Rise in government borrowing and VAT fall drives Ireland's €3.3bn deficit-CSO

Government sale of bonds in response to Covid-19 led to the biggest rise in short term borrowing since 2009
Rise in government borrowing and VAT fall drives Ireland's €3.3bn deficit-CSO
The government recorded a deficit of €3.3bn in the first quarter of 2020; the equivalent of 3.7% of quarterly gross domestic product (GDP).

The government has recorded a deficit of €3.3bn in the first quarter of 2020 driven mainly by a fall in tax receipts for March, April and May. 

This is according to the latest data released by the Central Statistics Office (CSO).

A 41% decline in Value-Added Tax (VAT) receipts made up the majority of this decrease. 

The impact of the Covid-19 pandemic on the economy leading to a reduction in VAT generating activity was identified as the primary cause of this reduction. 

Vat receipts decreased by €1.8bn (41%) in the first quarter of 2020 when compared to the first quarter of 2019.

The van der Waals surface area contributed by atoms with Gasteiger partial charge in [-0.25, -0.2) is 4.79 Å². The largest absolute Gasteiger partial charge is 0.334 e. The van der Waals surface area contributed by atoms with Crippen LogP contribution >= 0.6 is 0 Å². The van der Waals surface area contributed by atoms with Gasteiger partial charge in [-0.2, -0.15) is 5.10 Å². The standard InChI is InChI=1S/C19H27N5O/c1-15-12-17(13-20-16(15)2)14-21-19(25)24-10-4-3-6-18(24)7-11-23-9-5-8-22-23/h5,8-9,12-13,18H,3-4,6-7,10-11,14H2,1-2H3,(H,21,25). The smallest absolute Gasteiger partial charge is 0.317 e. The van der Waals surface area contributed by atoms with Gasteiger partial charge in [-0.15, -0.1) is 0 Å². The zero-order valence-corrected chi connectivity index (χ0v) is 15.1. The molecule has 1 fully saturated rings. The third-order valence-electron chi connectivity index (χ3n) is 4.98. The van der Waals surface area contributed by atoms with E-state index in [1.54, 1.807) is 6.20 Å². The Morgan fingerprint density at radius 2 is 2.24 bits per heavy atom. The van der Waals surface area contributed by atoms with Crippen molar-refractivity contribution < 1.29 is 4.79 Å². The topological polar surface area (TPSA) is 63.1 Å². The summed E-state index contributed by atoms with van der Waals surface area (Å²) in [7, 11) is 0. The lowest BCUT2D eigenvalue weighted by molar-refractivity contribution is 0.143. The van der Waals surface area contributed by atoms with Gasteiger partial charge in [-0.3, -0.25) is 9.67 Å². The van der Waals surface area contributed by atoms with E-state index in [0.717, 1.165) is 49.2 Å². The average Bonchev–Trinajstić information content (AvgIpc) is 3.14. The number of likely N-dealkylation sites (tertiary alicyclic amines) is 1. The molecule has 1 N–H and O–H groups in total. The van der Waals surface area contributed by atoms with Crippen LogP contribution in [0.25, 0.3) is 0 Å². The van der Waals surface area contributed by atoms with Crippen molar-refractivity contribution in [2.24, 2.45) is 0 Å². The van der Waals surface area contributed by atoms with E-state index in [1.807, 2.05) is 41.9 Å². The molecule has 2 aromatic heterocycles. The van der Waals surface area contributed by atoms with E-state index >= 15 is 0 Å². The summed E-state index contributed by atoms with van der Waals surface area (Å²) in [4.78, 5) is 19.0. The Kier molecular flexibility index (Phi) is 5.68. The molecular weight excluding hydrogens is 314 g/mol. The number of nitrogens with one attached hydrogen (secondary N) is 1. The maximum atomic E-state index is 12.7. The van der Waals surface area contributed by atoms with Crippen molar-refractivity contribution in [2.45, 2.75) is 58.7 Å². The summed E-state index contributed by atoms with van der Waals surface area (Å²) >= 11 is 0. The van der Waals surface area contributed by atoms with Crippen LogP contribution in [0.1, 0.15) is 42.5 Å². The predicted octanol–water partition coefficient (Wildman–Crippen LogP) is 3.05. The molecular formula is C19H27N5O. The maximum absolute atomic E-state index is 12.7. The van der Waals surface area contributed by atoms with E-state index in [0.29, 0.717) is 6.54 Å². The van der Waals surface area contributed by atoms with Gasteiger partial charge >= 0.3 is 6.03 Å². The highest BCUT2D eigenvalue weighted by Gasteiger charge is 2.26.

Unpaid VAT that has been deferred by Revenue as a response measure to the Covid-19 pandemic will be later added to first-quarter statistics in a future update. 

The revised data is expected to be released later this year when more details on deferred VAT payments become available.

State borrowing in response to the outbreak of the coronavirus also led to an increase of 1.9% in Ireland's debt to GDP ratio. 

After the first quarter of 2020, general government gross debt stood at €213.8bn and 60.7% of GDP, an increase of €9.7bn from €204.1bn and 58.8% of GDP at the end of 2019. 

Government sale of short-term and long-term debt securities of €5.3 billion and €4.4 billion respectively, in response to Covid-19, led to the biggest rise in short term borrowing since the financial crisis in 2009.

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